The chief executive of last year’s Rugby League World Cup, Jon Dutton, has revealed he is ‘devastated’ over France’s decision to pull out of hosting the Rugby League World Cup in 2025 – and suggested international rugby league’s business model must ‘fundamentally change’ to allow the sport to thrive.
Dutton oversaw what many considered to be a successful tournament in England last autumn, an event which was pushed back 12 months due to uncertainty over the Covid-19 pandemic. He worked extensively with the France 2025 team, including its chief, Luc Lacoste, to co-ordinate a handover that would have continued the momentum from the tournament, including a continuation of the successful multi-tournament format.
However Dutton, who is now the chief executive of British Cycling, said to Thirteen: “I’m really sad. Devastated. I worked with Luc closely, we went out there in January and saw they were good people who were full of ambition. At this stage, so close to the tournament, it’s a blow for France but also for rugby league.”
Dutton was able to deliver last year’s tournament in no small part due to the significant funding from Government, totalling almost £15million. France cited Government pressures as the reason for their withdrawal, and the general consensus within the game is that finances within the international game are close to non-existent.
New Zealand, South Africa, Fiji and Qatar have stepped forward to host next, but Dutton warned that any decision needs to be part of a clear, coherent long-term strategy for the international game.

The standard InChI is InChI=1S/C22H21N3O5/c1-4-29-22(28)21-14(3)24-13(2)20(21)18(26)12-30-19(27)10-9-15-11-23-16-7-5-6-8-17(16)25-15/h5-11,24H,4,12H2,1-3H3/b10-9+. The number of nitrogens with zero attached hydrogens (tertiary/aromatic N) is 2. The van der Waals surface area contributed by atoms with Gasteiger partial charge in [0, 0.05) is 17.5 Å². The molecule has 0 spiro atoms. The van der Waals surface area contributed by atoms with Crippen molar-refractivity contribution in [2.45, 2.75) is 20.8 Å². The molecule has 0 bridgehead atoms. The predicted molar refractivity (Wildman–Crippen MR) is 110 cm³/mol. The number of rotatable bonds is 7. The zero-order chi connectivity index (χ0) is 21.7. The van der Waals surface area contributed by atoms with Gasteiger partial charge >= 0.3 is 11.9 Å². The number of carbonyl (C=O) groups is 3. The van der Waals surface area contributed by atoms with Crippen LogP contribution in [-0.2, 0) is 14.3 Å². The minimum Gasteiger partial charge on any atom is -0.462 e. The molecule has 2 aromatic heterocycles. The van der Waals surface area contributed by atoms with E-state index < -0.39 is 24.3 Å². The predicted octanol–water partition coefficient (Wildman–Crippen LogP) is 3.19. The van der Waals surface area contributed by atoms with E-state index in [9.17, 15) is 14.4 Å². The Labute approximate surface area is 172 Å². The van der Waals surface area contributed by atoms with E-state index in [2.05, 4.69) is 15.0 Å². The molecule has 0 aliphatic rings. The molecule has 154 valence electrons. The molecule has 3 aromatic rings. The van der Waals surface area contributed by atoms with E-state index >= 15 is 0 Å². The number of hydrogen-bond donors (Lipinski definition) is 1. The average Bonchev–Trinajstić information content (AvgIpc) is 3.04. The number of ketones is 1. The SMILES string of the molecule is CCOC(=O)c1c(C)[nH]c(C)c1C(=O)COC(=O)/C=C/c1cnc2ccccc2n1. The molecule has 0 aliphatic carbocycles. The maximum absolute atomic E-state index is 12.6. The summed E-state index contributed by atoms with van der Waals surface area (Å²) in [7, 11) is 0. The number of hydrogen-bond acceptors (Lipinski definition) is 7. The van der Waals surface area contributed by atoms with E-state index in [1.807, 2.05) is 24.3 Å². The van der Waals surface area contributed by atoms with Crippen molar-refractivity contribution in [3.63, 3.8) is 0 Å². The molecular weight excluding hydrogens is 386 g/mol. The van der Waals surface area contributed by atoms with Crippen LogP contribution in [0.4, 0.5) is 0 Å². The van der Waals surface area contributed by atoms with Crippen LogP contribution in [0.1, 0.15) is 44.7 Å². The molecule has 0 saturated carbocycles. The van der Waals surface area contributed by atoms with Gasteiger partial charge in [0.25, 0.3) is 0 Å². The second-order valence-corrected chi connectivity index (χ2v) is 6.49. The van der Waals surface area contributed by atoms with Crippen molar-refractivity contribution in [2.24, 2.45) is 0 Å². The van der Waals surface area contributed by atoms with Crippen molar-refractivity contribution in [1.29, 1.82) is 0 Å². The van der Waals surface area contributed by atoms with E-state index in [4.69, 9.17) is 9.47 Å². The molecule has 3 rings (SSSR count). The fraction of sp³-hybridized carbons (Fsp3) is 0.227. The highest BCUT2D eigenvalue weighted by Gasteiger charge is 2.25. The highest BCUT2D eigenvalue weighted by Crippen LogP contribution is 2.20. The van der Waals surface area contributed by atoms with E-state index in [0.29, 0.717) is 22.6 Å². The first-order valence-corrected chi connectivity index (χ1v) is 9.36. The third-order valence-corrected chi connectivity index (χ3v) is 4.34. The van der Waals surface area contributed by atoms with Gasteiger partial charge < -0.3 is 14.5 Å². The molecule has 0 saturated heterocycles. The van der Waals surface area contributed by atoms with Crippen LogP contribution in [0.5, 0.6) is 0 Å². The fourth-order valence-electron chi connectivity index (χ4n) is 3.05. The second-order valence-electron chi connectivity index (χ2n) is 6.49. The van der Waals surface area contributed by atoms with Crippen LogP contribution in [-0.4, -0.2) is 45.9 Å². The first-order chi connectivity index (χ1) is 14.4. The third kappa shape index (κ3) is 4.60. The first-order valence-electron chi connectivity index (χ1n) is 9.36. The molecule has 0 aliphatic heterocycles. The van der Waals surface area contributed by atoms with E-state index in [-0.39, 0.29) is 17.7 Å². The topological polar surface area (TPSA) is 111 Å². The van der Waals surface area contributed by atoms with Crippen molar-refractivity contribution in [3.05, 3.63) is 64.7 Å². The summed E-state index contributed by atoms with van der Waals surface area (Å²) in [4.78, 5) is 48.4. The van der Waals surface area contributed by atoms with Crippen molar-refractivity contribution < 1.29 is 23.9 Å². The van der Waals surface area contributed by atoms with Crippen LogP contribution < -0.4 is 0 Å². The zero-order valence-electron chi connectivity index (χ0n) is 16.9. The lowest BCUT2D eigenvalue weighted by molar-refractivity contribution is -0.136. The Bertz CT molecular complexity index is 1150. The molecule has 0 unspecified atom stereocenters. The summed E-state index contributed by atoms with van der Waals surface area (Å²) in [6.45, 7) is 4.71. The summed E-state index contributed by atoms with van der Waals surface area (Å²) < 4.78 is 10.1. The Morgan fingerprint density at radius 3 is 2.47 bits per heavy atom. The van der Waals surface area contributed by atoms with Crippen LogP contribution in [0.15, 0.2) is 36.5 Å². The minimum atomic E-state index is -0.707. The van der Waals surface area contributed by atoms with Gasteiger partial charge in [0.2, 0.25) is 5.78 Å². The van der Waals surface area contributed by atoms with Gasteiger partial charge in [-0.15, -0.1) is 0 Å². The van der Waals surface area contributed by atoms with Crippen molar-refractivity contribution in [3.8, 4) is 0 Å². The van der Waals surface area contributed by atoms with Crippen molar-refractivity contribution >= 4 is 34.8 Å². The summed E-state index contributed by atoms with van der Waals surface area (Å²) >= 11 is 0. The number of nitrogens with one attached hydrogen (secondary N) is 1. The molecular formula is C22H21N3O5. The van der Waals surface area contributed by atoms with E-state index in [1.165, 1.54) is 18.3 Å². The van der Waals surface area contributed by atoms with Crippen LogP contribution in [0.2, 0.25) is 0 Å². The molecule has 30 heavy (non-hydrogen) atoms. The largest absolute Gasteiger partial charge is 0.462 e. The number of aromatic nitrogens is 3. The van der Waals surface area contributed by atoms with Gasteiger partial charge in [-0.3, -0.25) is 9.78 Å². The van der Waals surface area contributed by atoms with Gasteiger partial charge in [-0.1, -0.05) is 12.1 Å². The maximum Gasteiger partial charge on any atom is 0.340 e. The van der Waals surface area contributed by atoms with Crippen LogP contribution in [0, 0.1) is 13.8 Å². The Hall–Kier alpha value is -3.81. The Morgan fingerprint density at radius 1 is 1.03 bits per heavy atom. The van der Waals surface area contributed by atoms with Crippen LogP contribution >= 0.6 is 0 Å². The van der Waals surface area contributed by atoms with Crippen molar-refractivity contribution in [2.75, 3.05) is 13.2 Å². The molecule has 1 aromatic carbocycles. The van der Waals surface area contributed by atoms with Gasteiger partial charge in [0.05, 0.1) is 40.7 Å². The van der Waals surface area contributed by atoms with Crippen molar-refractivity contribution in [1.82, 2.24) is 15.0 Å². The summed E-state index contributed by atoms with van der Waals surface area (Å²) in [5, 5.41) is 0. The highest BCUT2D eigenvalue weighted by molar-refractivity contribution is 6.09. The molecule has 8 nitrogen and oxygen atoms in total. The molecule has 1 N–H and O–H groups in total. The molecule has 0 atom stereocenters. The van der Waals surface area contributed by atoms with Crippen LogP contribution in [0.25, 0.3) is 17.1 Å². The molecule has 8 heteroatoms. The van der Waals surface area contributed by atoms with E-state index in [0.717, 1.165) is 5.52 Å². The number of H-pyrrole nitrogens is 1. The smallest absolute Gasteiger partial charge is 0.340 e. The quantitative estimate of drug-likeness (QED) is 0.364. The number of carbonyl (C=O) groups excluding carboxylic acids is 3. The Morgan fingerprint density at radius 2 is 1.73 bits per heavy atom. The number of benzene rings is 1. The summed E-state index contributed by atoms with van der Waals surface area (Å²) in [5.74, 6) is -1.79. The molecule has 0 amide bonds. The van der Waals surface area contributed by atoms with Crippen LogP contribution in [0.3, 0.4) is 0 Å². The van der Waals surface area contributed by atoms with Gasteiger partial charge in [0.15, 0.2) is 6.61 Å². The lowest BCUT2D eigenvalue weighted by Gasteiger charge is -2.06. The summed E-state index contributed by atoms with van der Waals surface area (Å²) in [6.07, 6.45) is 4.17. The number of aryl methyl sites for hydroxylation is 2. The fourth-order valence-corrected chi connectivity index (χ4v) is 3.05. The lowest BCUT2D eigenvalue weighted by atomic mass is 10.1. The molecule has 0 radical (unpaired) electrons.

“Those that will have to find the money to stage a World Cup will have a job on,” Dutton said. “You’ve got to radically change the business model, to be honest. IMG are in the game now and they’re looking to future-proof their investment.
“But the business model must fundamentally change long-term; you have to reduce costs in certain areas and increase opportunities in others. Perhaps this is a reset where the sport takes a step backwards to take two step forwards.”
Dutton also warned that a prosperous international game requires global support. “Worldwide buy-in is absolutely essential,” he said.
“It needs continued, stable leadership at the top, and everyone working together because if the GDP of the international game increases, everyone can reap the benefits from that. There just has to be thought given to the business model in regards to stimulating new markets. We’re in a world post-pandemic where it’s more expensive to deliver any sporting event.”
Dutton also admitted he was unsure of the prospect of Qatar becoming the next hosts. The Middle Eastern country has a controversial record on various human rights issues and Dutton stressed that while the riches that would come with them hosting would be significant, there has to be consideration given to more than money.
“We all have our own personal view,” he said.
“We’ve watched the FIFA World Cup and it was an amazing tournament, but perhaps it didn’t do enough in terms of promoting human rights and some of the things that are rightly pertinent in society today.
“There will always be opportunities for sport to secure new investment but investment isn’t just financial. If a World Cup was in the Middle East, does that give rugby league the growth opportunities to the nations who might want to be the next Brazil, or Jamaica?
“I’m not sure it does. There are regions actively looking to secure sports rights, but why? I just hope the decision makers are aware of the whole picture. During the last tournament, so many people celebrated the inclusive nature of our tournament. We shouldn’t underestimate the social impact last year’s tournament had.”